The Audacity of Syria

Over the weekend President Obama laid out the case for initiating a limited military strike against Syria.  The reason for the strike is simple: Syria used chemical weapons against its own people, breaking the bright red line that President Obama drew in 2012.  Perhaps what gets left out is that Syria used chemical weapons against its own people, breaking the red line months ago.  Syria went unpunished then for contravening the Chemical Weapons Convention; why should this time around be any different?

Adding fuel to the fire, as so well articulated by Jon Stewart, is that tens of thousands of Syrians have already died in this conflict from guns, munitions, airstrikes, and endless war.  If the end is the same, the means should not make a difference.  In other words, the world should have intervened long ago to put an end to the conflict, regardless of what weapons are used.  The calculus for an outside strike is unfortunately very tricky due to any number of reasons against intervention:

  • Israel is right on the border.  Retaliation for bombing Syria will probably be taken out on them.
  • Syria will not go the way of Libya because of its cache of Russian-made, modern weapons.
  • Syria is caught in a civil war, not in a broader (i.e. regional) conflict.
  • Bombing Syrian targets will create a political vacuum, political instability, and thus may spark a broader (i.e. regional) conflict.
  • A failed state may become a haven for Hezbollah (which it already is) and/or Al Qaeda.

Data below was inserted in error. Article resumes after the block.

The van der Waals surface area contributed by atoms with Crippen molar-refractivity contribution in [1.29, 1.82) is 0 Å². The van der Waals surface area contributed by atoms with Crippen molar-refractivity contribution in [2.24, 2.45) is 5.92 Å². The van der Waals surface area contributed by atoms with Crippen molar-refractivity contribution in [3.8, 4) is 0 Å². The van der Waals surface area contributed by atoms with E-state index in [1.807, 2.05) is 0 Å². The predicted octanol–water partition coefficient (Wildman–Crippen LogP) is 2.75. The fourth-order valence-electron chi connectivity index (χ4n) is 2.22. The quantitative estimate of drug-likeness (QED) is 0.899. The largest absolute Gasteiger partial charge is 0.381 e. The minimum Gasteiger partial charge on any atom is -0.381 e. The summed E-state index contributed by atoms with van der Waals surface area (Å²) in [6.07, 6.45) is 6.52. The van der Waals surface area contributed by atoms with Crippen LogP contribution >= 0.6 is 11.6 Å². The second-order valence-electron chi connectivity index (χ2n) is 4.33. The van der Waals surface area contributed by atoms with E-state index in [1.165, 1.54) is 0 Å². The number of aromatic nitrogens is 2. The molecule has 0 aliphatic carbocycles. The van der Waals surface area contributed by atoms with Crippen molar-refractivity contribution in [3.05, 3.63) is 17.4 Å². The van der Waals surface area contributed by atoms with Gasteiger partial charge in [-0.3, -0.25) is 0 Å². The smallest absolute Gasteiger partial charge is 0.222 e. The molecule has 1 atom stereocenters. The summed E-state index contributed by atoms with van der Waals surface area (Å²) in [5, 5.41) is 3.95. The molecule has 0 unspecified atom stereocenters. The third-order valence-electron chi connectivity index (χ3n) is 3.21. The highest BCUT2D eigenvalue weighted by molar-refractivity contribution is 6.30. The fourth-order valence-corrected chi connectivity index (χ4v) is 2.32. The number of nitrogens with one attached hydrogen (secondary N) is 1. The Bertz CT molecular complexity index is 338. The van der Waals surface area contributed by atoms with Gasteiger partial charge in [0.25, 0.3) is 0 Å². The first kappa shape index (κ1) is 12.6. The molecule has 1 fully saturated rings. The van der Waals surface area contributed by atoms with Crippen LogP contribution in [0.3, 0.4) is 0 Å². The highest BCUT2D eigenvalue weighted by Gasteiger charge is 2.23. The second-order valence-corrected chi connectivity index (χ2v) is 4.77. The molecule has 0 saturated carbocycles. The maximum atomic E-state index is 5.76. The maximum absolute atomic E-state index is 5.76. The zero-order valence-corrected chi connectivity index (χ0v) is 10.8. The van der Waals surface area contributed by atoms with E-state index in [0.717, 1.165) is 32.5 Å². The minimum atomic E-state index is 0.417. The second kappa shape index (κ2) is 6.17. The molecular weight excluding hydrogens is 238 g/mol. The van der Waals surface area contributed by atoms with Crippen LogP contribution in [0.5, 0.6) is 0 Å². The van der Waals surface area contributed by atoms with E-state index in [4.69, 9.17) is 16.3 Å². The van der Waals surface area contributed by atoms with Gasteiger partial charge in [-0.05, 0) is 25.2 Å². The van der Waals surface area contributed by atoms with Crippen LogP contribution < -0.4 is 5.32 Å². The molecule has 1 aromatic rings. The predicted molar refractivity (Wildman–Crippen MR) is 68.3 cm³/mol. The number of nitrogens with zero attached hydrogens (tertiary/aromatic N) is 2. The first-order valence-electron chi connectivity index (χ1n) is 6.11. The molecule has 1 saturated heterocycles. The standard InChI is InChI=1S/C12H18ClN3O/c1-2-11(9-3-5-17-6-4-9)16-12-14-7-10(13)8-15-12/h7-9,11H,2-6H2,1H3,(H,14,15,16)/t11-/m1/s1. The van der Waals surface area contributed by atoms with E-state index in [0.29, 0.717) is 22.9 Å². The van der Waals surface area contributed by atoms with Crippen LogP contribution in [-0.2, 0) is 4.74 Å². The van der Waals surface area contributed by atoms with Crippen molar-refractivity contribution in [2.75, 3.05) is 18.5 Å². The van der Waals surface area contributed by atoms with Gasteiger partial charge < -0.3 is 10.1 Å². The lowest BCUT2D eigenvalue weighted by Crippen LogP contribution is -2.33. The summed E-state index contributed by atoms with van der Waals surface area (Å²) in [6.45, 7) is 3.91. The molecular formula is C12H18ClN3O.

• Much to the same point, an undesirable Assad regime may be replaced by an equally despicable group.
  • The UK voted against a military strike because of all too recent memories of Iraq.  The same can be said for the American public.

Then again, substantial, legitimate, and compelling reasons for a limited military strike led by the United States exist.  include:

  • Using chemical weapons on a population is unconscionable because it indiscriminately kills not only soldiers but women and children and innocent people.
  • Using chemical weapons contravenes the Chemical Weapons Convention, and Syria should therefore be punished.
  • Incidentally, should Iran contravene the Nonproliferation Treaty, will Iran also go unpunished?  Punishing Syria can send a message that the international community takes it treaties seriously.
  • Assad and his immoral regime need to go immediately.
  • The surgical strikes, accompanied by political support for a cohesive and grassroots regime, could force Assad out and usher a stable government in, although what the government might look like is months away from becoming a reality.

The last point worth making is that independent of Syria, President Obama took a gamble by asking Congress to authorize the use of power.  If memory serves, Congress has not authorized any war since World War II.  Doing so now makes the President look weak, at least in the view of some.

So does that make the presidency look weak?  Absolutely.  But by asking Congress to bless the war strike, we make our democracy stronger.

Taking into account both domestic politics and international sensitivities, there is no easy answer to Syria.  However, there is no doubt that Assad and his regime must  someday answer to the horrible war crimes it has perpetrated, and that day cannot come soon enough.

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